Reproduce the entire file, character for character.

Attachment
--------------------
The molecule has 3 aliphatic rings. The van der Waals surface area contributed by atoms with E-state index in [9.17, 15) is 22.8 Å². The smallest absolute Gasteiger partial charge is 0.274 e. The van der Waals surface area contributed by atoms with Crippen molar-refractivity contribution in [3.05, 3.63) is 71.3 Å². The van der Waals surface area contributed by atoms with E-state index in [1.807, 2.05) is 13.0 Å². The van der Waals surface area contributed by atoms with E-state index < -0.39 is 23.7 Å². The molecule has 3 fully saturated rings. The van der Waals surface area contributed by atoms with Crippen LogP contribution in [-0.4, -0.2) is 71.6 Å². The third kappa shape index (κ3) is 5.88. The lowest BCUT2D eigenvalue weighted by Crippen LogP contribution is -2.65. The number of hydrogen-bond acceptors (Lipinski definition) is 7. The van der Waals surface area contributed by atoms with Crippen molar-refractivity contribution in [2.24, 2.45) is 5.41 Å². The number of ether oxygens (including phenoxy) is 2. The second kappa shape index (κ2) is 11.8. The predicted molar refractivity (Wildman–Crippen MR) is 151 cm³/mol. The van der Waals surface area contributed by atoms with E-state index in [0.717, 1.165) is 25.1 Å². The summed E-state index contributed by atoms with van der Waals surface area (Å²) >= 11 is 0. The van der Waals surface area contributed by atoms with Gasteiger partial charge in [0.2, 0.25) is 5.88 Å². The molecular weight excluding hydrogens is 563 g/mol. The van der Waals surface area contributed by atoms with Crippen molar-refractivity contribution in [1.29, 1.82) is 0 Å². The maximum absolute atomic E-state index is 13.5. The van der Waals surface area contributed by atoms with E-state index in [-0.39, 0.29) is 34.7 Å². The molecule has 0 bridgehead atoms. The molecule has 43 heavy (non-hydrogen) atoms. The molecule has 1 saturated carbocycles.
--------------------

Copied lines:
The molecule has 3 aliphatic rings. The van der Waals surface area contributed by atoms with E-state index in [9.17, 15) is 22.8 Å². The smallest absolute Gasteiger partial charge is 0.274 e. The van der Waals surface area contributed by atoms with Crippen molar-refractivity contribution in [3.05, 3.63) is 71.3 Å². The van der Waals surface area contributed by atoms with E-state index in [1.807, 2.05) is 13.0 Å². The van der Waals surface area contributed by atoms with E-state index < -0.39 is 23.7 Å². The molecule has 3 fully saturated rings. The van der Waals surface area contributed by atoms with Crippen LogP contribution in [-0.4, -0.2) is 71.6 Å². The third kappa shape index (κ3) is 5.88. The lowest BCUT2D eigenvalue weighted by Crippen LogP contribution is -2.65. The number of hydrogen-bond acceptors (Lipinski definition) is 7. The van der Waals surface area contributed by atoms with Crippen molar-refractivity contribution in [2.24, 2.45) is 5.41 Å². The number of ether oxygens (including phenoxy) is 2. The second kappa shape index (κ2) is 11.8. The predicted molar refractivity (Wildman–Crippen MR) is 151 cm³/mol. The van der Waals surface area contributed by atoms with E-state index in [0.717, 1.165) is 25.1 Å². The summed E-state index contributed by atoms with van der Waals surface area (Å²) >= 11 is 0. The van der Waals surface area contributed by atoms with Gasteiger partial charge in [0.2, 0.25) is 5.88 Å². The molecular weight excluding hydrogens is 563 g/mol. The van der Waals surface area contributed by atoms with Crippen molar-refractivity contribution in [1.29, 1.82) is 0 Å². The maximum absolute atomic E-state index is 13.5. The van der Waals surface area contributed by atoms with E-state index in [-0.39, 0.29) is 34.7 Å². The molecule has 0 bridgehead atoms. The molecule has 43 heavy (non-hydrogen) atoms. The molecule has 1 saturated carbocycles.